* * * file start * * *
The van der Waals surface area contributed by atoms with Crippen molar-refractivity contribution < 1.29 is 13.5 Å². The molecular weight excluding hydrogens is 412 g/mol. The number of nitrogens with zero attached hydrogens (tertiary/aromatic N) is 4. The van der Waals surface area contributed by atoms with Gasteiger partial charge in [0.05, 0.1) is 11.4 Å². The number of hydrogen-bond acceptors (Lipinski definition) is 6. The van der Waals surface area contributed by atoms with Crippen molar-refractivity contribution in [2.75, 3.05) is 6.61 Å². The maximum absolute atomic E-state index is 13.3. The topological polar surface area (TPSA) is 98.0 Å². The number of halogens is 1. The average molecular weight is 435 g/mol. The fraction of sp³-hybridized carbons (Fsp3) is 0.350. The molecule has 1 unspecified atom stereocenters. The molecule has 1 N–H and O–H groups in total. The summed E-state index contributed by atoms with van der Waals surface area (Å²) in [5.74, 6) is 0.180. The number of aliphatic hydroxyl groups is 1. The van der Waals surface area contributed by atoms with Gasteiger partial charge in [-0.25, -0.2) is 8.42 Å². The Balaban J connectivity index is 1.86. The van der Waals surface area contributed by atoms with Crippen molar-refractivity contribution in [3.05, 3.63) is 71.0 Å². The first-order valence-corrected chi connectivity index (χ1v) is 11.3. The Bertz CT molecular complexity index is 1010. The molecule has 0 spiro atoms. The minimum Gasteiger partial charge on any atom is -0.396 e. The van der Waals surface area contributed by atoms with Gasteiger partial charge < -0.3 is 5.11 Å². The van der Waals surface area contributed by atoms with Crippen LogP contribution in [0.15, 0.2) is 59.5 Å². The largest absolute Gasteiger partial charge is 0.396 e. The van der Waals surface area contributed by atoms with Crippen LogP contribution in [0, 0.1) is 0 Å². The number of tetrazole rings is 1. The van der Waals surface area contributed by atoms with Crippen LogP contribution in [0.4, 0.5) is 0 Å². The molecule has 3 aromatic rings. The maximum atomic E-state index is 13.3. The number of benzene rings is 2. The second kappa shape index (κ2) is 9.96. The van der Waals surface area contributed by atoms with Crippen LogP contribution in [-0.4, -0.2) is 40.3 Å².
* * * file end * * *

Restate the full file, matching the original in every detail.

The van der Waals surface area contributed by atoms with Crippen molar-refractivity contribution < 1.29 is 13.5 Å². The molecular weight excluding hydrogens is 412 g/mol. The number of nitrogens with zero attached hydrogens (tertiary/aromatic N) is 4. The van der Waals surface area contributed by atoms with Gasteiger partial charge in [0.05, 0.1) is 11.4 Å². The number of hydrogen-bond acceptors (Lipinski definition) is 6. The van der Waals surface area contributed by atoms with Crippen molar-refractivity contribution in [2.75, 3.05) is 6.61 Å². The maximum absolute atomic E-state index is 13.3. The topological polar surface area (TPSA) is 98.0 Å². The number of halogens is 1. The average molecular weight is 435 g/mol. The fraction of sp³-hybridized carbons (Fsp3) is 0.350. The molecule has 1 unspecified atom stereocenters. The molecule has 1 N–H and O–H groups in total. The summed E-state index contributed by atoms with van der Waals surface area (Å²) in [5.74, 6) is 0.180. The number of aliphatic hydroxyl groups is 1. The van der Waals surface area contributed by atoms with Gasteiger partial charge in [-0.25, -0.2) is 8.42 Å². The Balaban J connectivity index is 1.86. The van der Waals surface area contributed by atoms with Crippen molar-refractivity contribution in [3.05, 3.63) is 71.0 Å². The first-order valence-corrected chi connectivity index (χ1v) is 11.3. The Bertz CT molecular complexity index is 1010. The molecule has 0 spiro atoms. The minimum Gasteiger partial charge on any atom is -0.396 e. The van der Waals surface area contributed by atoms with Gasteiger partial charge < -0.3 is 5.11 Å². The van der Waals surface area contributed by atoms with Crippen LogP contribution in [0.15, 0.2) is 59.5 Å². The largest absolute Gasteiger partial charge is 0.396 e. The van der Waals surface area contributed by atoms with Crippen LogP contribution in [0, 0.1) is 0 Å². The number of tetrazole rings is 1. The van der Waals surface area contributed by atoms with Crippen LogP contribution in [0.4, 0.5) is 0 Å². The molecule has 3 aromatic rings. The maximum atomic E-state index is 13.3. The number of benzene rings is 2. The second kappa shape index (κ2) is 9.96. The van der Waals surface area contributed by atoms with Crippen LogP contribution in [-0.4, -0.2) is 40.3 Å².